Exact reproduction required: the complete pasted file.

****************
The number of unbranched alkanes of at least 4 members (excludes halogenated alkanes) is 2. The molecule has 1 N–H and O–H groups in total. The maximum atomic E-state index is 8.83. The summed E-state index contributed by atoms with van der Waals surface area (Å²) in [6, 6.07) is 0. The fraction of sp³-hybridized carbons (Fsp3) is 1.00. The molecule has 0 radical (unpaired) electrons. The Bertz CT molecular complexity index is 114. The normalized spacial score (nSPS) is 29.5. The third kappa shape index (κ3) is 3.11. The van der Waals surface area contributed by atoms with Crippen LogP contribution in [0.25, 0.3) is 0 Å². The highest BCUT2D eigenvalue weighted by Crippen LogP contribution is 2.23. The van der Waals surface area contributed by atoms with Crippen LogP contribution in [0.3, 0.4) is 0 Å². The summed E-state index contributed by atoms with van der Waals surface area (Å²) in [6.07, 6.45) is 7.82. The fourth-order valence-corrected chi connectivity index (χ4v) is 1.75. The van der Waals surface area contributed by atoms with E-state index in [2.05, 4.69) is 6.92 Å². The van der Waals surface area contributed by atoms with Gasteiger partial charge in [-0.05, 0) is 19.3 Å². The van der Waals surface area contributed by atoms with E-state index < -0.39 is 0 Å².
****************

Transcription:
The number of unbranched alkanes of at least 4 members (excludes halogenated alkanes) is 2. The molecule has 1 N–H and O–H groups in total. The maximum atomic E-state index is 8.83. The summed E-state index contributed by atoms with van der Waals surface area (Å²) in [6, 6.07) is 0. The fraction of sp³-hybridized carbons (Fsp3) is 1.00. The molecule has 0 radical (unpaired) electrons. The Bertz CT molecular complexity index is 114. The normalized spacial score (nSPS) is 29.5. The third kappa shape index (κ3) is 3.11. The van der Waals surface area contributed by atoms with Crippen LogP contribution in [0.25, 0.3) is 0 Å². The highest BCUT2D eigenvalue weighted by Crippen LogP contribution is 2.23. The van der Waals surface area contributed by atoms with Crippen LogP contribution in [0.3, 0.4) is 0 Å². The summed E-state index contributed by atoms with van der Waals surface area (Å²) in [6.07, 6.45) is 7.82. The fourth-order valence-corrected chi connectivity index (χ4v) is 1.75. The van der Waals surface area contributed by atoms with E-state index in [2.05, 4.69) is 6.92 Å². The van der Waals surface area contributed by atoms with Gasteiger partial charge in [-0.05, 0) is 19.3 Å². The van der Waals surface area contributed by atoms with E-state index < -0.39 is 0 Å².